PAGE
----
Before I get into how to check the saddle tree, here are some basic English and Western saddle anatomy diagrams:

Now, moving on. Here are some of the ways I check English saddle trees:

1. Grasp the front of the pommel with your thumbs on the "buttons" and your fingers underneath the panels and pull outward. Look for scratches, wear marks, etc on the pommel that may offer clues. A synthetic tree may have a little movement but it still should not be to the degree that it is suspect. Even if a synthetic or flex tree is not broke but has too much play, it will make your horse sore. Listen for any sounds the tree may make.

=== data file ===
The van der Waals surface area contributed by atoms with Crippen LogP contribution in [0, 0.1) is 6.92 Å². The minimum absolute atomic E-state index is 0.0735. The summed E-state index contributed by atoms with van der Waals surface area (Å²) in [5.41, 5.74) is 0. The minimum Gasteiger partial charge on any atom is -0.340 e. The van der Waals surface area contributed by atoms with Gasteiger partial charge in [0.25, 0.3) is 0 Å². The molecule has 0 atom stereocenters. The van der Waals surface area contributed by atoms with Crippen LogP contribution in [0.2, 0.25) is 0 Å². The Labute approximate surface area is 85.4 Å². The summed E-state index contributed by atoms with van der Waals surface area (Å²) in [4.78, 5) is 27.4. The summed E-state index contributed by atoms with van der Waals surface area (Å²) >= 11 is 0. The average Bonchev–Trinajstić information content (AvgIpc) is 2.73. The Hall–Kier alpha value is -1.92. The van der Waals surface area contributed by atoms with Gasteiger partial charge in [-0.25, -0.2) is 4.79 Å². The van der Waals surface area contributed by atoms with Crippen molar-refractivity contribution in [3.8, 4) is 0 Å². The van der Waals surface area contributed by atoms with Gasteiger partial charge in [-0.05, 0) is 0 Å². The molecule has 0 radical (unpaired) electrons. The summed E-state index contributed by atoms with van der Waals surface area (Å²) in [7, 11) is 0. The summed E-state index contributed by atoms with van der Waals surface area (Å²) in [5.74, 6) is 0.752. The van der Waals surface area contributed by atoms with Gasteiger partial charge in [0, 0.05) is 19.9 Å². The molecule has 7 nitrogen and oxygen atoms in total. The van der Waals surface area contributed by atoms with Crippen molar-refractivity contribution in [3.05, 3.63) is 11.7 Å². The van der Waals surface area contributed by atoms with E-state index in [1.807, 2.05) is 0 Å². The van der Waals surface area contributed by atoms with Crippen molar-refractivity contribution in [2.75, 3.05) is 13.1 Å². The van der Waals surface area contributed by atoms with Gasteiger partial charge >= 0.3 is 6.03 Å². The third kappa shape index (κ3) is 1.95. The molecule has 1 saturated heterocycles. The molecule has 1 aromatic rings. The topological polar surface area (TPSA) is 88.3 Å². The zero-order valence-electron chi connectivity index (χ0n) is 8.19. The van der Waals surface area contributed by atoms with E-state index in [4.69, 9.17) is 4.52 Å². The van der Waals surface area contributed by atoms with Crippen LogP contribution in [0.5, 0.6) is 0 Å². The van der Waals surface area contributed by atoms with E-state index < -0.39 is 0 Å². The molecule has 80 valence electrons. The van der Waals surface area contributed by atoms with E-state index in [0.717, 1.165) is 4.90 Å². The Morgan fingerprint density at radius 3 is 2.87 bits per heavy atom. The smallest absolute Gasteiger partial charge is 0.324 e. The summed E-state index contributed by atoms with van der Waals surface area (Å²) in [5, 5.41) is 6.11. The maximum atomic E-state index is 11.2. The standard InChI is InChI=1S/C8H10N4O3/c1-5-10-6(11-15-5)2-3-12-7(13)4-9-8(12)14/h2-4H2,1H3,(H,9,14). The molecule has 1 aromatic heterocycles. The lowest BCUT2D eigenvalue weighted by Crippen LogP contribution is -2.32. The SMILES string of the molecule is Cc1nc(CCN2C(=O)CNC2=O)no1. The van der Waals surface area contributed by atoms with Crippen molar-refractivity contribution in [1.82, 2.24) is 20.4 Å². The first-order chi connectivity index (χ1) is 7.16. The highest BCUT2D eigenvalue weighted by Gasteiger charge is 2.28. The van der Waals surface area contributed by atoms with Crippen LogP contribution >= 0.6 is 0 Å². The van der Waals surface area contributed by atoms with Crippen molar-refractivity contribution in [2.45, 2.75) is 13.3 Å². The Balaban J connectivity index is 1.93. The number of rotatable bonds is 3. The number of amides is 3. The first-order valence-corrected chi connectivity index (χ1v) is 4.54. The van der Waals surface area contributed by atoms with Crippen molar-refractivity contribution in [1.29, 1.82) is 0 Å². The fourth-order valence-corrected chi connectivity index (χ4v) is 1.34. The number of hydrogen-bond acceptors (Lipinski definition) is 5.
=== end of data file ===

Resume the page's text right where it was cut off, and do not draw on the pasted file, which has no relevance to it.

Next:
2. Sit down and put the cantle on your thigh up against your stomach and put your hands on the pommel. Thumbs on the buttons and hands on the panels. Pull the pommel towards your stomach. Also, pull at a diagonal (pull left side of pommel to right side of cantel and vise versa) and every which way you can. Compare each side, does one side move more than the other? Listen closely. Do you hear any clicking, clunking, etc? Look closely at the movement of the leather. Are there any creases in the leather?

Here are two photos of a saddle with a broken tree. Notice the line across the seat.

3. This step is the same as step 2 but in reverse. This time the pommel will be on your thigh, up against your stomach and your hands will be on the cantle. Pull towards your stomach.